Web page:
That said, here are a few things every couple, pre-marital or in marriage should be doing:
- Make marriage-building a regular priority for them. Set aside regular time each day or week to communicate face-to-face without other interruptions. Spend a little money each month on your marriage. After all, we spend hundreds of dollars on our cars every month (gas, maintenance, upkeep, insurance, parking fees, etc.). Marriages are far more important than anything like a car…even a Lamborghini! Most marriages spend less on their marriage than they do on an oil change.
- Don’t try and “go it alone.” There are tremendous marriage resources out there in good books, seminars, conferences, groups, churches, etc. Just because you can’t figure a marriage issue out doesn’t mean there isn’t an answer for you somewhere. Too many people just give up too soon rather than run out of resources.
- Do the hard work of making marriage work. That means that couples must approach marriage as a dance in which they are going to learn new moves and steps all the way along. That requires change…which requires that each person change (hopefully for the better).
Marriage was never intended to be simply a duet; it was meant to be a trio…between a husband, a wife and God. (You might expect that answer from a pastor, right? ) But having counseled hundreds of couples and worked with dozens of about-to-be-married couples, I really believe this. Even the sociological data backs this up. Couples who pray together, go to church together and share a relationship with God in common have a much higher rate of marital satisfaction and lower rate of divorce. I believe that is because if each spouse in a marriage feels responsible to God for their life and behavior, it changes and shapes the way they relate with each other. It also gives them a source of support and help they would not otherwise have. That’s not to say that there aren’t a lot of great marriages where neither partner has a God-relationship. But people tend to become like the gods they serve. If your god is money, you will become cold, hard, greedy, etc. But if the god you serve is loving, self-sacrificing, patient, kind, generous, etc., you will tend to become that yourself. That is also why I believe a genuinely Christ-centered marriage has the greatest potential to be a great marriage. Marriage was God’s idea in the first place. He knows what makes it work best. Why not consult Him about how to make it successful?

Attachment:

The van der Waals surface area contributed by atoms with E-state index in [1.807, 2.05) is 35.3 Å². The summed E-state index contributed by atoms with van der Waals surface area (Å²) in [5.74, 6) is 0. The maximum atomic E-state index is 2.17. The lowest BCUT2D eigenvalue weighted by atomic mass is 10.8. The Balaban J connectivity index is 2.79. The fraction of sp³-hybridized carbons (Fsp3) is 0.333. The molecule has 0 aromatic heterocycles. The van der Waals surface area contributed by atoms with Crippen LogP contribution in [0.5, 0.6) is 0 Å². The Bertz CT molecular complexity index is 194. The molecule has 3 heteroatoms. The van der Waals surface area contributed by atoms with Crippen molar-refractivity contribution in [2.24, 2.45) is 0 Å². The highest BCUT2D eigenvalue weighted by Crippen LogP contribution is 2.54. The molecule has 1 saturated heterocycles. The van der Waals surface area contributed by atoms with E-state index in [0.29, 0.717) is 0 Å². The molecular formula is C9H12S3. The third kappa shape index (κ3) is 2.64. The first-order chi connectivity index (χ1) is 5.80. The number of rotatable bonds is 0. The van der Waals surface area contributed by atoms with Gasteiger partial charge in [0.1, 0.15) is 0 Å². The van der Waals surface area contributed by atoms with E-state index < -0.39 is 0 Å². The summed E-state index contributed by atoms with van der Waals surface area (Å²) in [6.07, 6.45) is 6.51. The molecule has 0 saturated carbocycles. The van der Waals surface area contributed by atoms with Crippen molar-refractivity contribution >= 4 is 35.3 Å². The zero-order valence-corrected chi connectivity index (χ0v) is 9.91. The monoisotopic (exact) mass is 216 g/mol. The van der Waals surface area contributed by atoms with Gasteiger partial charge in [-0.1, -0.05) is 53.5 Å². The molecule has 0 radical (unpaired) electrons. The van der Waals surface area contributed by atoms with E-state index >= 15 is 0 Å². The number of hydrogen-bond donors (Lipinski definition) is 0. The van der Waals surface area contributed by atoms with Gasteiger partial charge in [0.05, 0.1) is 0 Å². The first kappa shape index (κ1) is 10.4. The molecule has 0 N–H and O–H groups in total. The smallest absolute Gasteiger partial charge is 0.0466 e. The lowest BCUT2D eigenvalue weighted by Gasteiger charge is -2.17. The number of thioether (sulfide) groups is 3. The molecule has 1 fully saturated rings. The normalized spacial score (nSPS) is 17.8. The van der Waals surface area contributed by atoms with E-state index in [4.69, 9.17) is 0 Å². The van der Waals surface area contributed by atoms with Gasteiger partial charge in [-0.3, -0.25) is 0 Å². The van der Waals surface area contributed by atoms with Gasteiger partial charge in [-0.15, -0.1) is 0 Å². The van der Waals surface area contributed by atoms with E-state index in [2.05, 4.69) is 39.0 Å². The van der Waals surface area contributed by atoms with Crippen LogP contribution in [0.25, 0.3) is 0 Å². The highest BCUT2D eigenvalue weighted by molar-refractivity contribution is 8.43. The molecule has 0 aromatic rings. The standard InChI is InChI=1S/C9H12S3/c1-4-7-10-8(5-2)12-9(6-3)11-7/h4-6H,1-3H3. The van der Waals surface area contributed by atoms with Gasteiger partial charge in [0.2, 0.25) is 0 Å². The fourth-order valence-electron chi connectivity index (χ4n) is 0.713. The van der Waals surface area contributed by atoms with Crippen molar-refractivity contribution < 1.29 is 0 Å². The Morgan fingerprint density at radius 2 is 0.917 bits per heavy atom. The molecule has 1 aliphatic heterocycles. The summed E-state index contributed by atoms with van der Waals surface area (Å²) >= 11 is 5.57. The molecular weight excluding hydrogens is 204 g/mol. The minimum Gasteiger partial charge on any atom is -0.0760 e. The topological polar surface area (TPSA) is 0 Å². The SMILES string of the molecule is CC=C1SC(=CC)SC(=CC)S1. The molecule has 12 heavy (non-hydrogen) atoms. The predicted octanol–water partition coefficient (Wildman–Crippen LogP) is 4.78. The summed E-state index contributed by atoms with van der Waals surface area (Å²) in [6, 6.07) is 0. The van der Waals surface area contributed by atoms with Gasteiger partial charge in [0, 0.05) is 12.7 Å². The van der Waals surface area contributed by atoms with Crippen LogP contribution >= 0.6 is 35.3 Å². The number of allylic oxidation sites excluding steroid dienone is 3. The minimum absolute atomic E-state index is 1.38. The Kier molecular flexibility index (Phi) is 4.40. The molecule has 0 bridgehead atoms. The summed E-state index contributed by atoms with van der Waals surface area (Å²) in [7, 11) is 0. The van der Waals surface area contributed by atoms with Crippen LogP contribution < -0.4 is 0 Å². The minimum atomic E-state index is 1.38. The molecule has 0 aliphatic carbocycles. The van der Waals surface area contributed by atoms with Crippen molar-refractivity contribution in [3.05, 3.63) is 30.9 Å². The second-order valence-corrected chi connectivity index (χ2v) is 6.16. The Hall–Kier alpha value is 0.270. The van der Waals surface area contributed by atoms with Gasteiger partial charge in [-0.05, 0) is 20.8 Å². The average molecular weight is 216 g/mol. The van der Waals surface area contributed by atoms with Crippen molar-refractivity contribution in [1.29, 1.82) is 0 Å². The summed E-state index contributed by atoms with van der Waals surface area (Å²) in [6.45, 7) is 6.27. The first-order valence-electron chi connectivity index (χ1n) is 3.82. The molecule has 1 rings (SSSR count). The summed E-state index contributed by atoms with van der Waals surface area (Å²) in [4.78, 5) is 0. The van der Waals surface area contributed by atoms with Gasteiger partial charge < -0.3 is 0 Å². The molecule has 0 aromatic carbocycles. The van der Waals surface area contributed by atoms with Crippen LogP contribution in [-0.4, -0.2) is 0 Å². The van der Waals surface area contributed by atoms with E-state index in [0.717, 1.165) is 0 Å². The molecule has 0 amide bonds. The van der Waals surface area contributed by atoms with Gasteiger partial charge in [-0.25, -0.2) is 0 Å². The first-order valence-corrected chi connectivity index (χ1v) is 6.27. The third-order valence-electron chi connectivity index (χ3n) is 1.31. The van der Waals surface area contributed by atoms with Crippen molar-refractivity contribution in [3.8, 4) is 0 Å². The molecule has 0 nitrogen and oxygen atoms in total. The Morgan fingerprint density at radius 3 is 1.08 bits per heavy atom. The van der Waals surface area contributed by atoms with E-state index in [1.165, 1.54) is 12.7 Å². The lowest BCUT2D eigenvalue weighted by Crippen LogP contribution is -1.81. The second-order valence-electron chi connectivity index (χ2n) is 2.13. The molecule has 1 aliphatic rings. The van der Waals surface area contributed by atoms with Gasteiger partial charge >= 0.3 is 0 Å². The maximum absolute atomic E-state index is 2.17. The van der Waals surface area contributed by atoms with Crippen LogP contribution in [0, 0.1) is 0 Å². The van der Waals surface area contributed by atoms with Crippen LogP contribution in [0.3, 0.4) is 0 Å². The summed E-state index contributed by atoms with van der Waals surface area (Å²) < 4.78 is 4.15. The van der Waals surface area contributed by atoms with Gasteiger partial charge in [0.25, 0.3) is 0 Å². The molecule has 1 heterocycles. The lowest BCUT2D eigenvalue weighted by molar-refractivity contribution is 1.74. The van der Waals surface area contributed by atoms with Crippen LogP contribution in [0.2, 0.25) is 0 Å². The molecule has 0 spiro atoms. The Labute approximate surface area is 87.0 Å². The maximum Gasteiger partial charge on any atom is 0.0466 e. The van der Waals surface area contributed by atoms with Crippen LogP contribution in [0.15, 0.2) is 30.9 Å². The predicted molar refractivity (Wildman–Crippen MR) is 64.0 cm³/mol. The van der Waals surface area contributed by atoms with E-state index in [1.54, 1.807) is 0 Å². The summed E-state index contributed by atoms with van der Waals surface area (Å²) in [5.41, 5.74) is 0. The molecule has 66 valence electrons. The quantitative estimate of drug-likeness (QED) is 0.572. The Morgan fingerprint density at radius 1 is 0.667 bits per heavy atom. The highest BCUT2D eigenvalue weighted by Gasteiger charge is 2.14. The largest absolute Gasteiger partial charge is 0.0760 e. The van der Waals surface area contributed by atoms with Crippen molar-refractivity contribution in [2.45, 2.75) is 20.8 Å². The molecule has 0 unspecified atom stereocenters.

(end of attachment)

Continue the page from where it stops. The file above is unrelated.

What is Prepare Enrich?
Prepare/Enrich is a relationship inventory that is put out by an organization called Life Innovations. Life Innovations began in 1980 as a result of several research projects at the University of Minnesota in which Dr. David Olson developed a set of inventories for couples. Because of the demand for the inventories, Dr. Olson formed PREPARE/ENRICH (now called Life Innovations) to provide these helpful tools to counselors, clergy members, mentors and other marriage educators. They have trained over 100,000 PREPARE/ENRICH Facilitators in the U.S., and have international offices around the world. Over 3 million couples have completed one of the couple inventories world-wide. If you want more information, go to their web site at www.prepare-enrich.com.
Prepare/Enrich is actually not so much a program as a relationship inventory that takes sort of a “snap-shot” of a couple’s relationship. It measures their relationship in a number of different areas and ways. For me as a marriage mentor, it helps me spot the areas that need more attention in a host of different issues about their relationship. It provides me the info needed not to waste their time or mine looking for the possible weaknesses or conflict areas in their relationship. It enables me to hone in on things that will hopefully be of most value to couples as they start this new chapter of life in marriage. It is definitely a personalized approach to each couple.
A couple other pre-marriage courses or classes which were recommended to me are:
Know of another one? Leave a comment and let us know!